The diagnosis was multiple blood clots (pulmonary emboli) in her lungs and a large clot (deep vein thrombosis) in her right leg. Barclay was admitted to the hospital, put on blood thinners and forbidden from mountain biking for the foreseeable future. “I can’t believe it happened to me. I should recover, albeit with a few bits of dead lung, but I went from easily completing multiple workouts a day to struggling to walk without help. The lesson I learned from this experience is not to always push through pain; sometimes stopping and listening to your body can save your life.”

So can knowledge of your risks, adds Barclay, which she wants more riders—especially women—to have.

DVT Risk Factors

Your genes. About 5 to 8 percent of the population are born with a genetic predisposition for blood clotting disorders. This alone won’t necessarily lead to DVT or pulmonary embolism, though, unless triggered by another risk factor.

Injuries. Damage to a vein caused by bone fractures, severe muscle injury, and/or surgery raise your risk—a good thing to keep in mind should you have a bad crash.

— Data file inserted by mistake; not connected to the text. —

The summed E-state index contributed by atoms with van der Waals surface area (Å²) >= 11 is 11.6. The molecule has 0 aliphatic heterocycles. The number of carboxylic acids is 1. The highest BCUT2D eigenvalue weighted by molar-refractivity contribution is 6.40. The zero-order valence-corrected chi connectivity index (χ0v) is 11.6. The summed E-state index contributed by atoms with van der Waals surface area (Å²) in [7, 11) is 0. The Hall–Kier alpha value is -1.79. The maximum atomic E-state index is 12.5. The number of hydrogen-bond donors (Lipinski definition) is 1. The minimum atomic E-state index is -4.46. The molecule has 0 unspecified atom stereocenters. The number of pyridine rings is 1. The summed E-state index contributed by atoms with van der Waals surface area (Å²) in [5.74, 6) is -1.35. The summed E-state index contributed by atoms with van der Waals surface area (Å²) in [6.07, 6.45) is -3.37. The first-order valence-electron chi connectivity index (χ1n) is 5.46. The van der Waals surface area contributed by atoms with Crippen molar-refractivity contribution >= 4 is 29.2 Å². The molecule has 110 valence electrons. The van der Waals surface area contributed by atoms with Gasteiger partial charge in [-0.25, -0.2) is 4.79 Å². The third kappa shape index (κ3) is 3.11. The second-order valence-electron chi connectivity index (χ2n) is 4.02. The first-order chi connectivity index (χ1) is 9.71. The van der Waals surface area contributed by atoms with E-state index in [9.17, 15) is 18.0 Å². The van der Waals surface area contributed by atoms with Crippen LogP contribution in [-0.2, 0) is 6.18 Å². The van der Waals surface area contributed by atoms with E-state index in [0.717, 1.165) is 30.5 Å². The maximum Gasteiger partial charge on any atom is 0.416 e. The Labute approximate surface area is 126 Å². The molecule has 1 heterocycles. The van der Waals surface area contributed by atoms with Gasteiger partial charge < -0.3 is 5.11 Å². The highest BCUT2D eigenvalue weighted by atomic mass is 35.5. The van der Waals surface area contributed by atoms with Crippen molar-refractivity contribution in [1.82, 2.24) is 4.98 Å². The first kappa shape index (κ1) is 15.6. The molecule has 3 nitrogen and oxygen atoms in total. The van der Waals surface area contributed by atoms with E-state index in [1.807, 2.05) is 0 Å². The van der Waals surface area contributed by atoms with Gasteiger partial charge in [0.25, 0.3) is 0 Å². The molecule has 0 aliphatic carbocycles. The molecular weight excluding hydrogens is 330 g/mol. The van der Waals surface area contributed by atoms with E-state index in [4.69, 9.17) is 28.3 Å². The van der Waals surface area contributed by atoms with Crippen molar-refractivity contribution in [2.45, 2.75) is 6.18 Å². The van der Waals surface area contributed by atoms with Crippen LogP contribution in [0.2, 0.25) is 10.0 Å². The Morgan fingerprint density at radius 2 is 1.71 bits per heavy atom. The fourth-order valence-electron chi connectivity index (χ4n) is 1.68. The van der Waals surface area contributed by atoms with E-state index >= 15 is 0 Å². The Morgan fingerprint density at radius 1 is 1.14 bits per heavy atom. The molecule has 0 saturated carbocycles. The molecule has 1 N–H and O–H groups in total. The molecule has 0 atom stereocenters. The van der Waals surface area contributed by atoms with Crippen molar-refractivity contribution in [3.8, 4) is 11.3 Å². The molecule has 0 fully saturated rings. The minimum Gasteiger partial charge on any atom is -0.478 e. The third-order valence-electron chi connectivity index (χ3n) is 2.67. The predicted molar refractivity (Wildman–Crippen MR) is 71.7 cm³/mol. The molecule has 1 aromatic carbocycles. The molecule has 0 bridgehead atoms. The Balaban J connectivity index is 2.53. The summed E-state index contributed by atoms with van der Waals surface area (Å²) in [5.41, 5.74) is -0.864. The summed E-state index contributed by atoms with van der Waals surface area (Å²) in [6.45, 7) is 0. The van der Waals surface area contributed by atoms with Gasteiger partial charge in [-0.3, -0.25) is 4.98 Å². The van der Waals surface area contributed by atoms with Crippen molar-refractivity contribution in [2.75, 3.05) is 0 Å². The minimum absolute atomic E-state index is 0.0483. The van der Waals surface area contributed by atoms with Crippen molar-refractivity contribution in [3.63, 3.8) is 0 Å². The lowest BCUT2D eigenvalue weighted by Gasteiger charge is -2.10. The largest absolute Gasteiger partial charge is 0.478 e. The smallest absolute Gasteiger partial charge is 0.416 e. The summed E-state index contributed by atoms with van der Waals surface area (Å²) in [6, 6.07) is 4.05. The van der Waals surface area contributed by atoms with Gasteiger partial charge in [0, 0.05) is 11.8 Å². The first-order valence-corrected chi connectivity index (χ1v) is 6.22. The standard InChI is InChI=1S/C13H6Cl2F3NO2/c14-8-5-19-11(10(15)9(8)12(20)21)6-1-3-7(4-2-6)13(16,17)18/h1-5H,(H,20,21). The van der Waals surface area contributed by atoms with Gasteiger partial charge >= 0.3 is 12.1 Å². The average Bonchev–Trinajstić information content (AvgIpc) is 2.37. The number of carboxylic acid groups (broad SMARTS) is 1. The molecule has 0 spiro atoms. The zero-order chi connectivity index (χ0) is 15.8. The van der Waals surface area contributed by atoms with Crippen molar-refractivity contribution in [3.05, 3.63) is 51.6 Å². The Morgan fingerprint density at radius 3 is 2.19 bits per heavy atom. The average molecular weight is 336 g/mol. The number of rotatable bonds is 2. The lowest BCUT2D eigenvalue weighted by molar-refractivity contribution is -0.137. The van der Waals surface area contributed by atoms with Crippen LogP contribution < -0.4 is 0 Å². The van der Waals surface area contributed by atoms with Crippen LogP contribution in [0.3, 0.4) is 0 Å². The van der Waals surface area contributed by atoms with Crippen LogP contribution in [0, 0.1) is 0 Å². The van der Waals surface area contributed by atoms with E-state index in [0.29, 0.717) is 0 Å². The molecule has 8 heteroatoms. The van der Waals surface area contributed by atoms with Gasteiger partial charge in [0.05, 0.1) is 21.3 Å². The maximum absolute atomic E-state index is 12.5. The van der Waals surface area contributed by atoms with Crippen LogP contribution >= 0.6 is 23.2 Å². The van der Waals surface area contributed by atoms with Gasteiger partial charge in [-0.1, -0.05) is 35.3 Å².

Slow blood flow. Pay close attention to this one! If you’re well-conditioned, you likely already have a low resting heart rate. So when you’re especially immobile or sedentary, your calf muscles (which are known in medical circles as your second heart) don’t contract to assist circulation and blood can pool in your extremities, raising your risk. Sitting in a cramped plane for a long flight is an obvious one, but research shows that more people are being admitted to the hospital for DVT because of long hours sitting at their desk jobs.

Dehydration: reduces your blood plasma volume, thickening your blood and slowing circulation. It also raises your clotting risk.